3. I recently went back to listen to all of the Space 4X episodes I could find. I was trying to understand what the community thinking was on Endless Space 2 vs Stellaris vs Master of Orion: Conquer the Stars (2016). In all the dicussions, Master of Orion (1993) and Master of Orion 2 of course come up a lot. And came up again here. From my memory of the two, and this is touched on a bit in this episode, many of the "problems" that have carried forward from MoO and MoO2 are really from the second installment and didn't exist in the first. A few of the points of criticism: Tech tree becomes too predictable: In the original MoO the techs available in each game for each player are somewhat randomized. And, when each research is completed you have to choose from a list of possible targets. Even the Psilons, so overpowered in MoO2, can't have every tech because they will fall behind if they try to research everything. Their advantage allows them to choose from more possible techs. This structure mixes games up a bit. "The one where no one had shields" is one I remember clearly. It worked better with smaller games tho, since more players meant more chances that any given tech would be in the game. Star lanes make for boring terrain: In MoO higher tech levels eventually (in some games, because of the tech shuffle described above) led to unlimited range, so that movement wasn't constrained by Star lanes. This meant you could attack deep in to enemy territory. Hyperspace communications allowed you to recall fleets in transit. I thought this turned the structure of the engagment more towards naval tactics than trench or holding territory. I am not an expert on real-world tactics though. The one thing I remember still missing was the ability to intercept a fleet in transit. That isn't something in many space games at all, but is important in naval strategy (I think?). Too many ships in tactical battles: MoO amassed all ships of a class in to one "chit" that was moved around the tactical field. It isn't "realistic" but it was a lot of fun! I played many, many hours of MoO and was very much looking forward to MoO2. But because of the points now widely agreed to be problems, I never got that far in to MoO2.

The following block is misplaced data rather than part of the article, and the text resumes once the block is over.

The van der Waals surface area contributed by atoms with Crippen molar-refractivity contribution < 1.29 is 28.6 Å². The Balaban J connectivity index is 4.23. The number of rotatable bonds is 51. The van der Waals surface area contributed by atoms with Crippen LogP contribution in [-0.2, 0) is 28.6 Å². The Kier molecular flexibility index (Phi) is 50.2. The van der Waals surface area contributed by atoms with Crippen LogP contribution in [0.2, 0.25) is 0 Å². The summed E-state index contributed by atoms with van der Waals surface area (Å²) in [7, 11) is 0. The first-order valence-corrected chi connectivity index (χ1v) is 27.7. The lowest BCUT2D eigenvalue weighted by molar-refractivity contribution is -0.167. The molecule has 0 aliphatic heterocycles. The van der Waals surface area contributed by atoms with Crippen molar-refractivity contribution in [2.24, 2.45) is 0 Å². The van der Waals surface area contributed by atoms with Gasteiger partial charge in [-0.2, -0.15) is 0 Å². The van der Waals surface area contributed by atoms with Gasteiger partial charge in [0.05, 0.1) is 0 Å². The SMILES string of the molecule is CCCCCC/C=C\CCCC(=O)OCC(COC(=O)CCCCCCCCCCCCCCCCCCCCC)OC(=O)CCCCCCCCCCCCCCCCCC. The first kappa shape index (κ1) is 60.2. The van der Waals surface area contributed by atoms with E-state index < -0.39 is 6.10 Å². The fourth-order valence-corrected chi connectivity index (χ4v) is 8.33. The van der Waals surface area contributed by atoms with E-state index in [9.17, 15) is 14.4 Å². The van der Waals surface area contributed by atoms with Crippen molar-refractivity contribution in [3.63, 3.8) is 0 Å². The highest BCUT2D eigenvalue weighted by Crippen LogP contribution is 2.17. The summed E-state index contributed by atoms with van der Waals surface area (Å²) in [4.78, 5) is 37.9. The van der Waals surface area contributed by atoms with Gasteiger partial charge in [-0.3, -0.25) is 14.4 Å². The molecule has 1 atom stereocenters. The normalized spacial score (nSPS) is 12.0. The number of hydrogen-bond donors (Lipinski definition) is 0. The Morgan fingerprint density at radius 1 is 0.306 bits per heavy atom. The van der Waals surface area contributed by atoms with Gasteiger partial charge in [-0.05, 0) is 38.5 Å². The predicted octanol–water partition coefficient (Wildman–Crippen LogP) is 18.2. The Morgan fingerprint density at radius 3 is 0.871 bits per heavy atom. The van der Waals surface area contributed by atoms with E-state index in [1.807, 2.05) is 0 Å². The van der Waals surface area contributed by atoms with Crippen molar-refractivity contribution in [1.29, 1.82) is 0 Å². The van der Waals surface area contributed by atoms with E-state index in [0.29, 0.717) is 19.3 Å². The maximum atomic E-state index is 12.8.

4. Oxygen Not Included